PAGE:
The tunnel had an amazingly sophisticated ventilation system. Each end of the tunnel had a 100-foot–tall ventilation tower; each tower held 12 huge fans, six for pumping fresh air into the tunnel and six for exhaust. (Each tower had 3,000 of what one engineer called "gill-like glass openings for the admission of fresh air to the blower system.") The powerful blowers pumped (and still pump) 1.5 million cubic feet of air into the tunnel each minute, completely changing the air in the tunnel every 90 seconds. As a result, though many people were concerned about the risk of carbon monoxide poisoning in the tunnel, the air under the river was actually cleaner than the air on the Detroit streets outside.

The tunnel's ventilation system still works just as well as it did 80 years ago. In fact, the air quality is so good that every year the Detroit-Windsor Tunnel is a part of the Free Press Marathon--the only international underwater mile in road racing.”



The Soviet space dog, Nov 3, 1957:

“The Soviet Union launches the first animal into space—a dog name Laika—aboard the Sputnik 2 spacecraft.

Laika, part Siberian husky, lived as a stray on the Moscow streets before being enlisted into the Soviet space program. Laika survived for several days as a passenger in the USSR's second artificial Earth satellite, kept alive by a sophisticated life-support system. Electrodes attached to her body provided scientists on the ground with important information about the biological effects of space travel. She died after the batteries of her life-support system ran down.

At least a dozen more Russian dogs were launched into space in preparation for the first manned Soviet space mission, and at least five of these dogs died in flight. On April 12, 1961, Soviet cosmonaut Yuri Gagarin became the first human to travel into space, aboard the spacecraft Vostok 1. He orbited Earth once before landing safely in the USSR.”



For once, I didn’t have to get up and rush around to be ready to do anything, or go anywhere.   Even the little kitten slept in, so she didn’t have her bottle until 7.00AM.  After I had published the journal, fed the animals and dressed, I happened across the video “Bitter Seeds”.  As I was in a lazy mood, I watched the whole 1¼ hour video.

“Bitter Seeds is about India which has more farmers than any country in the world, and they are in a crisis that is unprecedented in human history.  Every 30 minutes a farmer in India kills himself in despair.  In a village at the center of the suicide epidemic, a farmer and his family struggle to keep his land and a teenage girl makes her first steps to become a journalist and tell the world about the crisis.  Bitter Seeds raises questions about the human cost of genetically-modified agriculture and the future of how we grow things.”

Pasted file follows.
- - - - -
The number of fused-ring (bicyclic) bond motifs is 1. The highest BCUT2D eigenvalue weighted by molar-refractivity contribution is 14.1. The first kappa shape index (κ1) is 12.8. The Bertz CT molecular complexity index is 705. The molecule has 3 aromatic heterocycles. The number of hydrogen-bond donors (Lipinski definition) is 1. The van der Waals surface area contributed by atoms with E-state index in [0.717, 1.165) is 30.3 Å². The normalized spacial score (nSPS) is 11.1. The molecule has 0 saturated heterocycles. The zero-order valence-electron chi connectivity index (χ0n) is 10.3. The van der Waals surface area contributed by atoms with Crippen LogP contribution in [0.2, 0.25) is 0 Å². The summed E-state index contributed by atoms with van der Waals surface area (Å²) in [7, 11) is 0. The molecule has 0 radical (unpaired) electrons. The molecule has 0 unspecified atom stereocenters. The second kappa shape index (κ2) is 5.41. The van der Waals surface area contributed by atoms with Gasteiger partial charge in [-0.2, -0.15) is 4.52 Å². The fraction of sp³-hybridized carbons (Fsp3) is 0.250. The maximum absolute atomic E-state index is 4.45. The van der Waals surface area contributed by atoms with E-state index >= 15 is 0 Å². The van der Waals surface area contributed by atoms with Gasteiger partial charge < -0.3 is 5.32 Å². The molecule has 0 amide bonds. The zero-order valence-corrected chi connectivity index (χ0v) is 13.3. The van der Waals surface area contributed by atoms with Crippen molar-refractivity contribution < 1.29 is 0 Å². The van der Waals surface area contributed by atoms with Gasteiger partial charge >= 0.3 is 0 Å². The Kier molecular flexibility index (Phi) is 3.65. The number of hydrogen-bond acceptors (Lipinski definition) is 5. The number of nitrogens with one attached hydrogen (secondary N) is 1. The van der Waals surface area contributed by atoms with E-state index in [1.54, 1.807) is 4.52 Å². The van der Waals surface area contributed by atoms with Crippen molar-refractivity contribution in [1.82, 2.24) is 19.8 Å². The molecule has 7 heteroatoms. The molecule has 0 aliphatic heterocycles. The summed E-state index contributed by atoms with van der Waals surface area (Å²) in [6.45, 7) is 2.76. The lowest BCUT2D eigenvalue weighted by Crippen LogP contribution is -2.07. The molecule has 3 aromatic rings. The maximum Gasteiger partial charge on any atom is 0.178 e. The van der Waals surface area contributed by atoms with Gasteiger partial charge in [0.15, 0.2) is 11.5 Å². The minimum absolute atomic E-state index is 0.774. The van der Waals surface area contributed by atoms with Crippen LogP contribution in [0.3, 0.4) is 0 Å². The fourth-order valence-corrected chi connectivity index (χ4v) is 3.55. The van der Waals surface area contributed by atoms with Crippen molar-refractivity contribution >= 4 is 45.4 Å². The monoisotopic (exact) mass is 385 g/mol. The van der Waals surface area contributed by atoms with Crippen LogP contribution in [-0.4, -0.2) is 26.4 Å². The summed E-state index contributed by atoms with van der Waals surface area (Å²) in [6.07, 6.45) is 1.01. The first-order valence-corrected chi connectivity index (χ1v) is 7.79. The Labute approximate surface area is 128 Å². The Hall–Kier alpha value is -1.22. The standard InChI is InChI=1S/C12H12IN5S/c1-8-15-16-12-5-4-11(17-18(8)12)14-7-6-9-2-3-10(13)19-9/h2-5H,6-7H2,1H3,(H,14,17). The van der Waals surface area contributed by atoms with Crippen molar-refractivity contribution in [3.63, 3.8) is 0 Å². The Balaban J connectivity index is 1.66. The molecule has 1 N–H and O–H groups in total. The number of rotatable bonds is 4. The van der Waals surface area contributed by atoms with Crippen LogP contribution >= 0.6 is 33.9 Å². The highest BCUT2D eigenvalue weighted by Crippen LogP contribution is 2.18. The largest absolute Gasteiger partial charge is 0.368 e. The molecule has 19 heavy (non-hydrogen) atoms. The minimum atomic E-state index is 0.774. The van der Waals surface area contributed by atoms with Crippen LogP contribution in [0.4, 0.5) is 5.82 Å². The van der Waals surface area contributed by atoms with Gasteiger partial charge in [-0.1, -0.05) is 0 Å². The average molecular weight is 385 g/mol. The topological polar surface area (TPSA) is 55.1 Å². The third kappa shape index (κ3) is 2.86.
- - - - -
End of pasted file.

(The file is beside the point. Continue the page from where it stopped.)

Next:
That wasn’t any surprise to me, we have all heard about the Indian farmer’s suicides over the evil Monsanto seeds.   The part which interested me was their simple, hard-working way of life. They use oxen for most of the chores, which just plod along, uncomplaining, doing their work, even though some of them had their ribs showing. Daughters are considered a liability, and sons are rejoiced.  Even a very poor father has to have a dowry before his daughter can marry the man the elders have chosen for her.  If she has a ‘love marriage’, it shames the family, and the other daughters cannot marry.   Very different from life here in the USA.

“Bitter Seeds”

At least some good is happening there in India:

“Dr Vananda Shiva has been championing heritage seeds and natural farming methods and opposing GM crops for a long time. This month, Oct 2012 saw her win the Supreme Court case where a ten year ban was imposed on GM testing on Indian soil.”  See: 

Misty and I did take a break halfway into the video, and had our walk-about down to the mail boxes, as I had a letter to mail yesterday.


Sandra said...

I wish North America could be convinced to give up on GMO planting. I doubt it will happen, too interested in the almighty dollar. I wonder if they let their families eat GMO foods.

LakeConroePenny,TX said...

Hi Sandra,Thank you for your comment.

The powers that be don't let their families eat GMO foods. See my article on 26th. Oct:

Congrats on being able to eat an egg!!

Happy Trails, Penny.

LakeConroePenny,TX said...

And here is another one:

That should tell us something when they don't even serve GMO foods in Monsanto's cafeteria!!

Happy Trails, Penny.